Chattanooga-based Unum Group reported after-tax operating income of $221.5 million for the third quarter, or 74 cents per share, missing Wall Street consensus estimates by a penny.
A 26 percent drop in revenue at Unum's business in the United Kingdom helped to cut overall sales and left the insurer with results that were "slightly below expectations," said Tom Watjen, president and CEO of Unum.
Investment losses dragged down net income $15.2 million to $205.6 million, posing a challenge that has been magnified by high unemployment and low interest rates, he said.
"While there is no cause for alarm, it's something we need to address -- through profitable growth, through continued emphasis on expense management and generally just working smarter," Watjen said. "And as I've said before, I don't see these headwinds lessening in the foreseeable future."
Jimmy Bhullar, an analyst for JPMorgan who covers Unum, said the company's management was doing the best it could under the circumstances.
"The company and management team has done all they can do in the current economy," Bhullar said. "Even though the earnings were in line, the quality of the earnings was not that great."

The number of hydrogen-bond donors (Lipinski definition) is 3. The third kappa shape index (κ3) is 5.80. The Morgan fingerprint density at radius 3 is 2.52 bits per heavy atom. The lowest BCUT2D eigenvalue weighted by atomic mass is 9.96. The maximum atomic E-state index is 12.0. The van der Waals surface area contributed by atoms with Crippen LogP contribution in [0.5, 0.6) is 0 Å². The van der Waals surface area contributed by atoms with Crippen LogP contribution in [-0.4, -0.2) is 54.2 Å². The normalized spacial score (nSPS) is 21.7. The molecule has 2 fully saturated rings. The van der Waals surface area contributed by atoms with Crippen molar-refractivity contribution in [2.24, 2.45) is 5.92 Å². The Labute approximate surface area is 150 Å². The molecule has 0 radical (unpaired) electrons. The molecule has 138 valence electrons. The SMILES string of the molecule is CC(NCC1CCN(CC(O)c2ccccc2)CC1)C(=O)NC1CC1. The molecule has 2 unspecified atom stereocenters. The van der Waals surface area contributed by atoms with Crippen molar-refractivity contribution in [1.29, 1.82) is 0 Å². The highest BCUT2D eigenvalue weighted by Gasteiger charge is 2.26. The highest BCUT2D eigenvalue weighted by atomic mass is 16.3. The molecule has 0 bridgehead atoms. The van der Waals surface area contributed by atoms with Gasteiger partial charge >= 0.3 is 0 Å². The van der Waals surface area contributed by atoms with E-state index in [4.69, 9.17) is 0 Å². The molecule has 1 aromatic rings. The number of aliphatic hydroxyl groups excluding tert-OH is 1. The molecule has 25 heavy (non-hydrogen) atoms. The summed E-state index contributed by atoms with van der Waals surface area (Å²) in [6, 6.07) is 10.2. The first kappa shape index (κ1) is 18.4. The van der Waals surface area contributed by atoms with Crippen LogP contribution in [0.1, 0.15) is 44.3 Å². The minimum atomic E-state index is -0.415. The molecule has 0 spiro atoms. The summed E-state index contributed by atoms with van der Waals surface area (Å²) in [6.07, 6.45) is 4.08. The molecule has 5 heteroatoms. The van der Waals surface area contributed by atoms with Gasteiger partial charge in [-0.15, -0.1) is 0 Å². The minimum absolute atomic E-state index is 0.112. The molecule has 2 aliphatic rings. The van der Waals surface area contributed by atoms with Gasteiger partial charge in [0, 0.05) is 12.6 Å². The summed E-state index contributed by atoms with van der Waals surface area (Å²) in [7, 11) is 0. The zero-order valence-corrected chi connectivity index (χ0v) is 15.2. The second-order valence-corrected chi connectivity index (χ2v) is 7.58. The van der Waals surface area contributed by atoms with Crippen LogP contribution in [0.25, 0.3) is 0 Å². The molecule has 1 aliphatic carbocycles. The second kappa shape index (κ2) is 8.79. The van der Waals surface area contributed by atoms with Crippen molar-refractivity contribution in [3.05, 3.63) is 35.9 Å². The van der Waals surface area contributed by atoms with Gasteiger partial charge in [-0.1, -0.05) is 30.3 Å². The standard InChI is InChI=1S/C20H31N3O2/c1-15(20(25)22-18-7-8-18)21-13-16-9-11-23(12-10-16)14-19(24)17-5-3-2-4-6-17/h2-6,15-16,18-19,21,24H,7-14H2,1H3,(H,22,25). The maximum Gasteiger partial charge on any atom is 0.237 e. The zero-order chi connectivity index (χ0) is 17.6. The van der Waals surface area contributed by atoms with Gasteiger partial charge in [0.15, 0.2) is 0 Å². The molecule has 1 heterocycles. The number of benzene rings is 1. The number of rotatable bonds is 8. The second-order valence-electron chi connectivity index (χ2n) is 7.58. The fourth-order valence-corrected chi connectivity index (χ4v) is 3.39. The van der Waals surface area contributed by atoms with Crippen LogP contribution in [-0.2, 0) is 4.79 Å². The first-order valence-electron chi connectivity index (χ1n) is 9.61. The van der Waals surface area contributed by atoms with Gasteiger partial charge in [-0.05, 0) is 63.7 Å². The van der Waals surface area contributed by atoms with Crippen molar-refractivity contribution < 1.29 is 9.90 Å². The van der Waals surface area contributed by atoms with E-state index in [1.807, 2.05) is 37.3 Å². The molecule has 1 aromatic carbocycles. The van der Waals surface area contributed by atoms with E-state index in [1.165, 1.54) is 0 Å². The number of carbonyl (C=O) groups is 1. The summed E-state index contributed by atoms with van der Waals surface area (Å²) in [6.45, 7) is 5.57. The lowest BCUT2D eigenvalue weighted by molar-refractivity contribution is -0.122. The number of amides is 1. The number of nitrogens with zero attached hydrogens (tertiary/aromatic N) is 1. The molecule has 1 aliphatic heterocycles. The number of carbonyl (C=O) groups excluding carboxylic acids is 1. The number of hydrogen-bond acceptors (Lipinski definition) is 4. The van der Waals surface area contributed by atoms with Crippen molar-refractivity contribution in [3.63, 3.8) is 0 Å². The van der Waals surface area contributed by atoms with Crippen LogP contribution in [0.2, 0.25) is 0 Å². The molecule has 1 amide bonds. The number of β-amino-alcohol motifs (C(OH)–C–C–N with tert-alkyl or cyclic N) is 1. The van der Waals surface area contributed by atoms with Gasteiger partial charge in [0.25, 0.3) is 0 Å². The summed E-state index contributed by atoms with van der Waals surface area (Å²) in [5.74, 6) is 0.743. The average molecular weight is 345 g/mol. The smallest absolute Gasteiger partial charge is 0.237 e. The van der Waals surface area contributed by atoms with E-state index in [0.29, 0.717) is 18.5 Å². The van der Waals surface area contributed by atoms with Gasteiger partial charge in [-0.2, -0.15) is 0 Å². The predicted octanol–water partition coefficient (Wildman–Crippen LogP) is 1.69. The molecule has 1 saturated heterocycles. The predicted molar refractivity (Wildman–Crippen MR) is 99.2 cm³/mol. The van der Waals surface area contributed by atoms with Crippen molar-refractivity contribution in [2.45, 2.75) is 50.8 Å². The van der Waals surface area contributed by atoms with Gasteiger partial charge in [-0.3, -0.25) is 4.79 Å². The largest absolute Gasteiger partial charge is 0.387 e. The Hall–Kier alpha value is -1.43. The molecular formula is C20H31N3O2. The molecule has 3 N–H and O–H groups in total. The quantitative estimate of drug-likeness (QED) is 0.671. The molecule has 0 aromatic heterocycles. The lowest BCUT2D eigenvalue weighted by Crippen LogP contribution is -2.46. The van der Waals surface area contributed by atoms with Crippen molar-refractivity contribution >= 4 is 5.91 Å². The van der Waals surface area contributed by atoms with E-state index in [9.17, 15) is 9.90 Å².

With smaller disability margins in the U.S. and the U.K., the insurer's share buyback program is a welcome boost to the stock, he added.
Unum improved third-quarter 2010 operating income by $1.6 million, and the company's share buyback program boosted per-share earnings by 6 cents, the company reported.
For the full year, Unum continues to anticipate per share growth in after-tax operating income of between 6 percent and 12 percent, a range that includes the share buyback campaign.
By segment, Unum US saw the best performance of the group over the year, increasing earnings by 7 percent to $219.5 million, in spite of higher payouts for both long-term and short-term disability customers.
Unum UK saw the size and severity of new claims increase in the third quarter, and increased premium income from rate increases was not enough to stem losses in that segment, the company reported.
The insurer's Colonial Life group reported a 5.6 percent decline in operating income to $70.3 million as cancer claims increased, though declines were offset somewhat by a 5.3 percent increase in premium income to $283.7 million.